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William Tecumseh Sherman, Memoirs of General William T. Sherman . 10 0 Browse Search
The Daily Dispatch: October 16, 1861., [Electronic resource] 4 0 Browse Search
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Browsing named entities in William Tecumseh Sherman, Memoirs of General William T. Sherman .. You can also browse the collection for Mary Lynch or search for Mary Lynch in all documents.

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William Tecumseh Sherman, Memoirs of General William T. Sherman ., volume 1, Chapter 3: Missouri, Louisiana, and California. 1850-1855. (search)
ed for San Juan del Norte, with the family, composed of Mrs. Sherman, Lizzie, then less than a year old, and her nurse, Mary Lynch. Our passage down was uneventful, and, on the boats up the Nicaragua River, pretty much the same as before. On reachi and as usual the trip partook of the ludicrous--Mrs. Sherman mounted on a donkey about as large as a Newfoundland dog; Mary Lynch on another, trying to carry Lizzie on a pillow before her, but her mule had a fashion of lying down, which scared her, d a native boat, which had to be kept outside the surf. Mrs. Sherman was first taken in the arms of two stout natives; Mary Lynch, carrying Lizzie, was carried by two others; and I followed, mounted on the back of a strapping fellow, while fifty or a hundred others were running to and fro, cackling like geese. Mary Lynch got scared at the surf, and began screaming like a fool, when Lizzie became convulsed with fear, and one of the natives rushed to her, caught her out of Mary's arms, and car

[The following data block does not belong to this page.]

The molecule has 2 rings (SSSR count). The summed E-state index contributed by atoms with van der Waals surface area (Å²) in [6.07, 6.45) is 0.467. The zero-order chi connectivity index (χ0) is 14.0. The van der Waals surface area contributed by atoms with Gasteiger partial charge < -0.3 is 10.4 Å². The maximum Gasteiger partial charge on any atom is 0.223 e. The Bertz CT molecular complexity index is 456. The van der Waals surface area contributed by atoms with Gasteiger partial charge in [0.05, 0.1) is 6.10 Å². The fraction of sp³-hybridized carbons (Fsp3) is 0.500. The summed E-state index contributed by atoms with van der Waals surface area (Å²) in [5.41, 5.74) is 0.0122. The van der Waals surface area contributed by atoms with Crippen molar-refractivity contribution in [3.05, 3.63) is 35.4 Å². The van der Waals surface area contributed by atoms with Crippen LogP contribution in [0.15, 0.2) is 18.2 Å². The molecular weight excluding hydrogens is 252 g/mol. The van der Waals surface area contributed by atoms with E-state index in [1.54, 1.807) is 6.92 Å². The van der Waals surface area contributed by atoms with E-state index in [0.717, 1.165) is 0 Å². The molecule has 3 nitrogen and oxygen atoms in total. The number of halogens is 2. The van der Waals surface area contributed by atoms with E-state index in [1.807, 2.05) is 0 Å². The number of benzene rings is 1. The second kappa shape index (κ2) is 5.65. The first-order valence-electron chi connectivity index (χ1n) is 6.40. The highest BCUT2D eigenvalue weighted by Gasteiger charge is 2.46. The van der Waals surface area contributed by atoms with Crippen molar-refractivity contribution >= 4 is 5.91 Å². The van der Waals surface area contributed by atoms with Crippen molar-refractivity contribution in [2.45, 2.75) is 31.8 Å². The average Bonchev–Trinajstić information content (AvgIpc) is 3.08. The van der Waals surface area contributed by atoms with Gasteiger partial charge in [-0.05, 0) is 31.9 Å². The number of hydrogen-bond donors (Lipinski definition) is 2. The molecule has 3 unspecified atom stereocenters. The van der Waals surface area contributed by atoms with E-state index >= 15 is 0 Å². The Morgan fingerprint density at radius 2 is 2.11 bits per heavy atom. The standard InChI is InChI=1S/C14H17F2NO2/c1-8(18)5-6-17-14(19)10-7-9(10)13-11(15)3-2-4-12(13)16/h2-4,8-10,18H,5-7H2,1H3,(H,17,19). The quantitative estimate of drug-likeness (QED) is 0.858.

William Tecumseh Sherman, Memoirs of General William T. Sherman ., volume 2, chapter 23 (search)
ondage and placing us where we can reap the fruit of our own labor, and take care of ourselves and assist the Government in maintaining our freedom. . . . . . . . . . Fourth Question. State in what manner you would rather live — whether scattered among the whites, or in colonies by yourselves? Answer. I would prefer to live by ourselves, for there is a prejudice against us in the South that will take years to get over; but I do not know that I can answer for my brethren. (All but Mr. Lynch, a missionary from the North, agreed with Frazier, but he thought they ought to live together, along with the whites.) . . . . . . . . . Eighth Question. If the rebel leaders were to arm the slaves, what would be its effect? Answer. I think they would fight as long as they were before the bayonet, and just as soon as they could get away they would desert, in my opinion. . . . . . . . . . Tenth Question. Do you understand the mode of enlistment of colored persons in the rebel Sta